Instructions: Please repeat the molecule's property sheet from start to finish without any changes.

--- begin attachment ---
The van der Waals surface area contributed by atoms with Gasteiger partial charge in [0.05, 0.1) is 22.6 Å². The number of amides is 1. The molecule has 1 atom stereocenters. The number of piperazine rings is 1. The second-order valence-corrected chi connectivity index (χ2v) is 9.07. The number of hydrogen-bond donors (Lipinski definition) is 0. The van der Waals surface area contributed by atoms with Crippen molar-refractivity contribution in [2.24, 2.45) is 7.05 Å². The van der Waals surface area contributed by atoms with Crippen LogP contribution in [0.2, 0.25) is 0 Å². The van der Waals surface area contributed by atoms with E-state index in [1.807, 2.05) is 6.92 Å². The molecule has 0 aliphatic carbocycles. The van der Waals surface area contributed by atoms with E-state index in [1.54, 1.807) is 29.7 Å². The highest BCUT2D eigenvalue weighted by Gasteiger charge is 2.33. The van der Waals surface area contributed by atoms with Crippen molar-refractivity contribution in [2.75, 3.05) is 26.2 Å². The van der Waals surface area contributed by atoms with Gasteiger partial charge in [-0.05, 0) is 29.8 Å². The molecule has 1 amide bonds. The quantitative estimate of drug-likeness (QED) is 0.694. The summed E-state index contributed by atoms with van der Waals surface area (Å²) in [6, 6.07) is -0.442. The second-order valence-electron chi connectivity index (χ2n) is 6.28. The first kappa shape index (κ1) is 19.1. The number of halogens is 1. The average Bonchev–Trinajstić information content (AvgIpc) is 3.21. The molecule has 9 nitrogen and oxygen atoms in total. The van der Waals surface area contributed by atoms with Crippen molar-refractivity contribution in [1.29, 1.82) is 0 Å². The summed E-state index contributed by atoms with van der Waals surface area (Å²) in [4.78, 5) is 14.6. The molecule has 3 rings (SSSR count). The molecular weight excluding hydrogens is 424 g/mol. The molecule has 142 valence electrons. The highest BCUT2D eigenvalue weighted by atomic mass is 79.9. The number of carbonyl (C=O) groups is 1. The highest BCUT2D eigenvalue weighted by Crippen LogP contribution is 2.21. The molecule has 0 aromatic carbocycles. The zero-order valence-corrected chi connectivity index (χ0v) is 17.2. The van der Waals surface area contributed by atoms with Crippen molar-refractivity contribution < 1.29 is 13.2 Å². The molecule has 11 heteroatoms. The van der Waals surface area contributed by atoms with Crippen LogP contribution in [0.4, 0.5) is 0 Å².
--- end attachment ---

The van der Waals surface area contributed by atoms with Gasteiger partial charge in [0.05, 0.1) is 22.6 Å². The number of amides is 1. The molecule has 1 atom stereocenters. The number of piperazine rings is 1. The second-order valence-corrected chi connectivity index (χ2v) is 9.07. The number of hydrogen-bond donors (Lipinski definition) is 0. The van der Waals surface area contributed by atoms with Crippen molar-refractivity contribution in [2.24, 2.45) is 7.05 Å². The van der Waals surface area contributed by atoms with Crippen LogP contribution in [0.2, 0.25) is 0 Å². The van der Waals surface area contributed by atoms with E-state index in [1.807, 2.05) is 6.92 Å². The molecule has 0 aliphatic carbocycles. The van der Waals surface area contributed by atoms with E-state index in [1.54, 1.807) is 29.7 Å². The highest BCUT2D eigenvalue weighted by Gasteiger charge is 2.33. The van der Waals surface area contributed by atoms with Crippen molar-refractivity contribution in [2.75, 3.05) is 26.2 Å². The van der Waals surface area contributed by atoms with Gasteiger partial charge in [-0.05, 0) is 29.8 Å². The molecule has 1 amide bonds. The quantitative estimate of drug-likeness (QED) is 0.694. The summed E-state index contributed by atoms with van der Waals surface area (Å²) in [6, 6.07) is -0.442. The second-order valence-electron chi connectivity index (χ2n) is 6.28. The first kappa shape index (κ1) is 19.1. The number of halogens is 1. The average Bonchev–Trinajstić information content (AvgIpc) is 3.21. The molecule has 9 nitrogen and oxygen atoms in total. The van der Waals surface area contributed by atoms with Crippen molar-refractivity contribution in [1.29, 1.82) is 0 Å². The summed E-state index contributed by atoms with van der Waals surface area (Å²) in [4.78, 5) is 14.6. The molecule has 3 rings (SSSR count). The molecular weight excluding hydrogens is 424 g/mol. The molecule has 142 valence electrons. The highest BCUT2D eigenvalue weighted by atomic mass is 79.9. The number of carbonyl (C=O) groups is 1. The highest BCUT2D eigenvalue weighted by Crippen LogP contribution is 2.21. The molecule has 0 aromatic carbocycles. The zero-order valence-corrected chi connectivity index (χ0v) is 17.2. The van der Waals surface area contributed by atoms with Crippen molar-refractivity contribution < 1.29 is 13.2 Å². The molecule has 11 heteroatoms. The van der Waals surface area contributed by atoms with Crippen LogP contribution in [0.4, 0.5) is 0 Å².